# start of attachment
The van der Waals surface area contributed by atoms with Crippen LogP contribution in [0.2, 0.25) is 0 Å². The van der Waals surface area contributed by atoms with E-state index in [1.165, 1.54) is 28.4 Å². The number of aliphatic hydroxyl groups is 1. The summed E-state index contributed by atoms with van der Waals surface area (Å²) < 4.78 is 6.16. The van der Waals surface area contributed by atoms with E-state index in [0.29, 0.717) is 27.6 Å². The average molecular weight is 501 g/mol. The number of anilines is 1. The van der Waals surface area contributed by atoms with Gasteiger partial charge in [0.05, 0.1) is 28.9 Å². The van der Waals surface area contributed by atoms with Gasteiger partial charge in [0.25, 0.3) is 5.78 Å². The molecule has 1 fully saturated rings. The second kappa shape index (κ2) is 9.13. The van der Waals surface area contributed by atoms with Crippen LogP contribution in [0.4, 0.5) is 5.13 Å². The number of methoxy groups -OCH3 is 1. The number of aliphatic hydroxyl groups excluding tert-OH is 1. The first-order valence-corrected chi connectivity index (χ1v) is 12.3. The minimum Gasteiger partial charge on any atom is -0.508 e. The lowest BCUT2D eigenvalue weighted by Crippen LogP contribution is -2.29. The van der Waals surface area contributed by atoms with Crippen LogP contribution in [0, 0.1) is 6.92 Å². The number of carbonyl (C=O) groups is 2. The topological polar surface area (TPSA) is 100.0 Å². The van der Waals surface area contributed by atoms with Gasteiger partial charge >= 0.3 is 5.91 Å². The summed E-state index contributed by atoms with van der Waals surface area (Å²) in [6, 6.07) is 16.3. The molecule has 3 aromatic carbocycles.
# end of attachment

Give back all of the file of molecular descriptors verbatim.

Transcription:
The van der Waals surface area contributed by atoms with Crippen LogP contribution in [0.2, 0.25) is 0 Å². The van der Waals surface area contributed by atoms with E-state index in [1.165, 1.54) is 28.4 Å². The number of aliphatic hydroxyl groups is 1. The summed E-state index contributed by atoms with van der Waals surface area (Å²) < 4.78 is 6.16. The van der Waals surface area contributed by atoms with E-state index in [0.29, 0.717) is 27.6 Å². The average molecular weight is 501 g/mol. The number of anilines is 1. The van der Waals surface area contributed by atoms with Gasteiger partial charge in [0.05, 0.1) is 28.9 Å². The van der Waals surface area contributed by atoms with Gasteiger partial charge in [0.25, 0.3) is 5.78 Å². The molecule has 1 fully saturated rings. The second kappa shape index (κ2) is 9.13. The van der Waals surface area contributed by atoms with Crippen LogP contribution in [0.4, 0.5) is 5.13 Å². The number of methoxy groups -OCH3 is 1. The number of aliphatic hydroxyl groups excluding tert-OH is 1. The first-order valence-corrected chi connectivity index (χ1v) is 12.3. The minimum Gasteiger partial charge on any atom is -0.508 e. The lowest BCUT2D eigenvalue weighted by Crippen LogP contribution is -2.29. The van der Waals surface area contributed by atoms with Crippen LogP contribution in [0, 0.1) is 6.92 Å². The number of carbonyl (C=O) groups is 2. The topological polar surface area (TPSA) is 100.0 Å². The van der Waals surface area contributed by atoms with Gasteiger partial charge >= 0.3 is 5.91 Å². The summed E-state index contributed by atoms with van der Waals surface area (Å²) in [6, 6.07) is 16.3. The molecule has 3 aromatic carbocycles.